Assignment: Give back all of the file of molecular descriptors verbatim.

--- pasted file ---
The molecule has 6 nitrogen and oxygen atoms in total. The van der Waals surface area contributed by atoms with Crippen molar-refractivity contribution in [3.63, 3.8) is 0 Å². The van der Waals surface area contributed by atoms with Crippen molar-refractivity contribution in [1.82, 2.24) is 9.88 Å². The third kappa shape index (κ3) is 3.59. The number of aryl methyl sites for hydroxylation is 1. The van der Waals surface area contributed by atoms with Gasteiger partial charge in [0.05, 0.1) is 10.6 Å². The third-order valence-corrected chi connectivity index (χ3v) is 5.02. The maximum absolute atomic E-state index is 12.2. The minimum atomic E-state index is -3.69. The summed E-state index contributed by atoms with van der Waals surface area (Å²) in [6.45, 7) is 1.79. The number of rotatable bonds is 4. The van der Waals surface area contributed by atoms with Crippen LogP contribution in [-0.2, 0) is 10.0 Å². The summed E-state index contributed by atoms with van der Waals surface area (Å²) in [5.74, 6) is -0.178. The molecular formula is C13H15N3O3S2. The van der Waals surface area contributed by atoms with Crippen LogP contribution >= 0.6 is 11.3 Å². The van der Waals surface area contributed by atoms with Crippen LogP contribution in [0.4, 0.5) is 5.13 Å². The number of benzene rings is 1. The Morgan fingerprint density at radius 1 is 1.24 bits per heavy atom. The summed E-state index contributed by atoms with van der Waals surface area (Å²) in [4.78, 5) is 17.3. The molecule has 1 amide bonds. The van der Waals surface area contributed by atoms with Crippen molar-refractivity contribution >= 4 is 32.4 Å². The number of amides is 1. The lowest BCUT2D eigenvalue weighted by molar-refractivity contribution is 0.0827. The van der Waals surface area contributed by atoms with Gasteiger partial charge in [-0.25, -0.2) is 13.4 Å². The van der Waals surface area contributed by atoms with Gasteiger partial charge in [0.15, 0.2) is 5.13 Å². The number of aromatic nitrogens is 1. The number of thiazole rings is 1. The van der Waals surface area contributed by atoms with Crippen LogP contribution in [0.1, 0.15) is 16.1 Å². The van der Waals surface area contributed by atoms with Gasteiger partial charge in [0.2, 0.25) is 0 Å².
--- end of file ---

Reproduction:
The molecule has 6 nitrogen and oxygen atoms in total. The van der Waals surface area contributed by atoms with Crippen molar-refractivity contribution in [3.63, 3.8) is 0 Å². The van der Waals surface area contributed by atoms with Crippen molar-refractivity contribution in [1.82, 2.24) is 9.88 Å². The third kappa shape index (κ3) is 3.59. The number of aryl methyl sites for hydroxylation is 1. The van der Waals surface area contributed by atoms with Gasteiger partial charge in [0.05, 0.1) is 10.6 Å². The third-order valence-corrected chi connectivity index (χ3v) is 5.02. The maximum absolute atomic E-state index is 12.2. The minimum atomic E-state index is -3.69. The summed E-state index contributed by atoms with van der Waals surface area (Å²) in [6.45, 7) is 1.79. The number of rotatable bonds is 4. The van der Waals surface area contributed by atoms with Crippen LogP contribution in [-0.2, 0) is 10.0 Å². The summed E-state index contributed by atoms with van der Waals surface area (Å²) in [5.74, 6) is -0.178. The molecular formula is C13H15N3O3S2. The van der Waals surface area contributed by atoms with Crippen LogP contribution >= 0.6 is 11.3 Å². The van der Waals surface area contributed by atoms with Crippen LogP contribution in [0.4, 0.5) is 5.13 Å². The number of benzene rings is 1. The Morgan fingerprint density at radius 1 is 1.24 bits per heavy atom. The summed E-state index contributed by atoms with van der Waals surface area (Å²) in [4.78, 5) is 17.3. The molecule has 1 amide bonds. The van der Waals surface area contributed by atoms with Crippen molar-refractivity contribution >= 4 is 32.4 Å². The number of amides is 1. The lowest BCUT2D eigenvalue weighted by molar-refractivity contribution is 0.0827. The van der Waals surface area contributed by atoms with Gasteiger partial charge in [-0.25, -0.2) is 13.4 Å². The van der Waals surface area contributed by atoms with Gasteiger partial charge in [0.15, 0.2) is 5.13 Å². The number of aromatic nitrogens is 1. The number of thiazole rings is 1. The van der Waals surface area contributed by atoms with Crippen LogP contribution in [0.1, 0.15) is 16.1 Å². The van der Waals surface area contributed by atoms with Gasteiger partial charge in [0.2, 0.25) is 0 Å².